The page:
SEATTLE, WA (May 13, 2011) – Covenanter John Jung won $50,000 and a new Ford Focus at the conclusion of a five-week race sponsored by the automaker and followed online by more than 30,000 people.
In 2006 Jung earned both a master of business administration from North Park University and a master of theology from North Park Theological Seminary. His father, Sam Jung, is the former pastor of Korean Covenant Church in Kirkland, Washington.
Jung and teammate, Carolyn Bee, competed against five other teams in the “Focus Rally: America” competition, which stretched 6,000 miles and 10 states. The makers of “The Amazing Race” produced the first interactive reality show.
Online followers who registered as “Focus Followers” supported the teams and helped them to complete tasks and challenges. The racers interacted with followers online through Twitter, Facebook, and live video streaming.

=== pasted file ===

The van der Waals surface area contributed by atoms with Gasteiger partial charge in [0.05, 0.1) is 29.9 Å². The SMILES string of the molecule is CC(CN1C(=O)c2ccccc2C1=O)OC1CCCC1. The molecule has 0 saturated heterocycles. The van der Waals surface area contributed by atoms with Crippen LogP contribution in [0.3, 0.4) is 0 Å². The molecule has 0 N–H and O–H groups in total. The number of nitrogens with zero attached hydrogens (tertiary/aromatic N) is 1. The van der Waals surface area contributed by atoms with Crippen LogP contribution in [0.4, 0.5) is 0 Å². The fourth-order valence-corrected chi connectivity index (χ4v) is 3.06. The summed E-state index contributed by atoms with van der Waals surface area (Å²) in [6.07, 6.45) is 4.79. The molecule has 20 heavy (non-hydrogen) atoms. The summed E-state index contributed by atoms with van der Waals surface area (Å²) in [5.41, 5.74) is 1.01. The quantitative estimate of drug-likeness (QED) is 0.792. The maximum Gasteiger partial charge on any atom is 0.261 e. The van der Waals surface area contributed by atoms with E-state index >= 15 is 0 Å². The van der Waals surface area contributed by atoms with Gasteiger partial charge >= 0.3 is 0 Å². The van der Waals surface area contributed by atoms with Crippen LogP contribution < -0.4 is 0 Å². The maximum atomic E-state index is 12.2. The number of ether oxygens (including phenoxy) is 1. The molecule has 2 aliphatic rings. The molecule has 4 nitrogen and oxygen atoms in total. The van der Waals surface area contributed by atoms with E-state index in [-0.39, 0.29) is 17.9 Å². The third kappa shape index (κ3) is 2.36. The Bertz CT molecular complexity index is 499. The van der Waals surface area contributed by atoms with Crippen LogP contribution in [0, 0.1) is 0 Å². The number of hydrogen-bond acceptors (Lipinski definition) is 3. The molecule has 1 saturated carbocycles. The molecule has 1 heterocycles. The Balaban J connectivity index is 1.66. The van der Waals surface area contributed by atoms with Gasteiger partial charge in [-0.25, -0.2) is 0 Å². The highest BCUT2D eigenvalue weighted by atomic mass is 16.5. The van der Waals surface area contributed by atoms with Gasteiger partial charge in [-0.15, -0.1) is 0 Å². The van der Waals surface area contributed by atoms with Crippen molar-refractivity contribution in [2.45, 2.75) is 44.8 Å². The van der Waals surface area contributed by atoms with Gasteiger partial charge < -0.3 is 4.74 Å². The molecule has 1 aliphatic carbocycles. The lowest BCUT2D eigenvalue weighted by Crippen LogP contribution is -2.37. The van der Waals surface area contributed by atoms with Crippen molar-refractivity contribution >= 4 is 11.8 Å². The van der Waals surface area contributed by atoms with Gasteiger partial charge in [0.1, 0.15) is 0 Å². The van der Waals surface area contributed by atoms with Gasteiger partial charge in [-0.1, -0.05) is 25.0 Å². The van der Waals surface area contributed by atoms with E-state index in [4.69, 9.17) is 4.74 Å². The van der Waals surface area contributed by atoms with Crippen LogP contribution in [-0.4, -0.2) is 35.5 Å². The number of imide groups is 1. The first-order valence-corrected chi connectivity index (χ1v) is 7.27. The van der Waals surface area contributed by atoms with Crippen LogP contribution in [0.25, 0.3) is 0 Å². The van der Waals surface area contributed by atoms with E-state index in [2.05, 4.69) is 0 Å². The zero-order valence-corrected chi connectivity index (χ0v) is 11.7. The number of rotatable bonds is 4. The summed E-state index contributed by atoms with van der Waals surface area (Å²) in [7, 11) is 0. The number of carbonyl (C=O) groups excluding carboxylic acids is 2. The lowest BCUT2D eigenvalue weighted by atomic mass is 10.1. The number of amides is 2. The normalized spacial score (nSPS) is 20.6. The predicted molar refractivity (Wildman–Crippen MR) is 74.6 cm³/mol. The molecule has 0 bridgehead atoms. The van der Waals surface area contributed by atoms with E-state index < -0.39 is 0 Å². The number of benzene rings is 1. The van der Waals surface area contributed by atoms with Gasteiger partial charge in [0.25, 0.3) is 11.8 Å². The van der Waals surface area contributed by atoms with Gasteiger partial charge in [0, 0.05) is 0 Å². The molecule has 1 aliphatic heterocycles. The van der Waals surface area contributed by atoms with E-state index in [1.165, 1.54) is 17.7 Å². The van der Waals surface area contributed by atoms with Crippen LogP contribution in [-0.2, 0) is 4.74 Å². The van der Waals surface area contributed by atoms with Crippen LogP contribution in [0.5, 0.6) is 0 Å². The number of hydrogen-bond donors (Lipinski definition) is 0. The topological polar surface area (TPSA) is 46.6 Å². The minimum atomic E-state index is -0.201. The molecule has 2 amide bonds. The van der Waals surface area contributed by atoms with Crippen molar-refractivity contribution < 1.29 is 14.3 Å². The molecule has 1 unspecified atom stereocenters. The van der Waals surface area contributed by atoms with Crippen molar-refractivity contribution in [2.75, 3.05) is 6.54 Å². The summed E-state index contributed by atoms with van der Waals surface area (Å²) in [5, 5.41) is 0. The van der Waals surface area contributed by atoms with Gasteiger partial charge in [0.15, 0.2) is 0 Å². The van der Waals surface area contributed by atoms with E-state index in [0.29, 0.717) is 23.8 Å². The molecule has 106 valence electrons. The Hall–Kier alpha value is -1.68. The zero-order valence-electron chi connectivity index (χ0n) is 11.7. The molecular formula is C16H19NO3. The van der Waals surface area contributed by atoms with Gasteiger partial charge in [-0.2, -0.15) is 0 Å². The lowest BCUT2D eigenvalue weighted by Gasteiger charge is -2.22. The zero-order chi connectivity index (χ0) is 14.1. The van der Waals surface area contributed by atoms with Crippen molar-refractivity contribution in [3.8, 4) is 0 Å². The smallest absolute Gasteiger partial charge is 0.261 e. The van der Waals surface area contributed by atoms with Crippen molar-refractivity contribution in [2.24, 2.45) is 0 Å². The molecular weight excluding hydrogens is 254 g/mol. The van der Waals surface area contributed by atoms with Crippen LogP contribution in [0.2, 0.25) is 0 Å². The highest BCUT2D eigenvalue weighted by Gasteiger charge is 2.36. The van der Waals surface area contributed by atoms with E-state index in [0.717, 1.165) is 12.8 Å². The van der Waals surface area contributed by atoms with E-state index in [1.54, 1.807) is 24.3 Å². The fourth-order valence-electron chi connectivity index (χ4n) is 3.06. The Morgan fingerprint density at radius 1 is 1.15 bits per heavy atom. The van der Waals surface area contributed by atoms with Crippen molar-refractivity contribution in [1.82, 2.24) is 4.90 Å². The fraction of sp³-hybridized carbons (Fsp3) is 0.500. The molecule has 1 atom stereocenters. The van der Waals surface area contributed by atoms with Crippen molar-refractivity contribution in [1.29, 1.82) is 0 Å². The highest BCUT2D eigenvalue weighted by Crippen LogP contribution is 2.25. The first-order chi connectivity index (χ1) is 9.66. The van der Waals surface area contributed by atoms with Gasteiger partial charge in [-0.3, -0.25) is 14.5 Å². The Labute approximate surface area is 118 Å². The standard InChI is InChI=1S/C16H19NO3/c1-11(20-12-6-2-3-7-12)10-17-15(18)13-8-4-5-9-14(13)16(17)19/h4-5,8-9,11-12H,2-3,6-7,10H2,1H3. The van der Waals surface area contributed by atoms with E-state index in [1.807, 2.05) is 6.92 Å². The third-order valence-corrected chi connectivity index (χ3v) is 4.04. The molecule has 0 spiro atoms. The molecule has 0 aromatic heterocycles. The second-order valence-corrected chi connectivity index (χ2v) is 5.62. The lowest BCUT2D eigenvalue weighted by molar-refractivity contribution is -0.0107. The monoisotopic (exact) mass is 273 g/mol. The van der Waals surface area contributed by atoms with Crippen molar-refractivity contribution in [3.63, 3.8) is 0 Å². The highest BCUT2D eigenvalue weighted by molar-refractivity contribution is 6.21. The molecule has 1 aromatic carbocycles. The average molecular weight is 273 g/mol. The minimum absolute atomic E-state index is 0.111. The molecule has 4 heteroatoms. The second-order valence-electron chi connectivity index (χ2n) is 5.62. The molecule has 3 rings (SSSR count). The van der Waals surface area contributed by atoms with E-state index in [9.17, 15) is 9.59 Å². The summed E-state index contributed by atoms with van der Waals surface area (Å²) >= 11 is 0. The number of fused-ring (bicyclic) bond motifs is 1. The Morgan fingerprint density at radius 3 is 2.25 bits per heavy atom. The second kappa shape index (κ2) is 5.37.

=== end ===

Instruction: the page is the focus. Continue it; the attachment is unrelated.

According to Ford, virtual team members watched more than 8.1 million minutes of live-streaming video, which amounts to 5,625 days of footage.
Jung and his teammate applied for the show and had an initial casting call in Seattle. They then flew to Los Angeles, California, for a second and final casting call.
To see episodes of “Focus Rally: America” click here.
ECCAK Bestows Daniel Savetilik Award
ANCHORAGE, AK – Eula David, a member of Bethel Evangelical Covenant Church, received the Daniel Savetilik Award given to a layperson for outstanding years of service. She has taken turns with Pastor Fred Savok in teaching the Yup’ik-speaking adult Sunday-school class, served on the board, and provides special music. She was presented the award at the Evangelical Covenant Church of Alaska’s Annual Meeting.
Alaska Christian College Graduates Tenth Class
SOLDOTNA, AK – The tenth graduating Alaska Christian College class received their diplomas during a recent ceremony. “I am amazed at the strength and resolve of these students who walk across our commencement stage each spring—transferring to other colleges, taking jobs in the workplace or entering ministry, and serving our country,” said school President Keith Hamilton.
A majority of ACC students come from remote villages with high unemployment and limited higher educational offerings. Ninety percent are Alaska Native.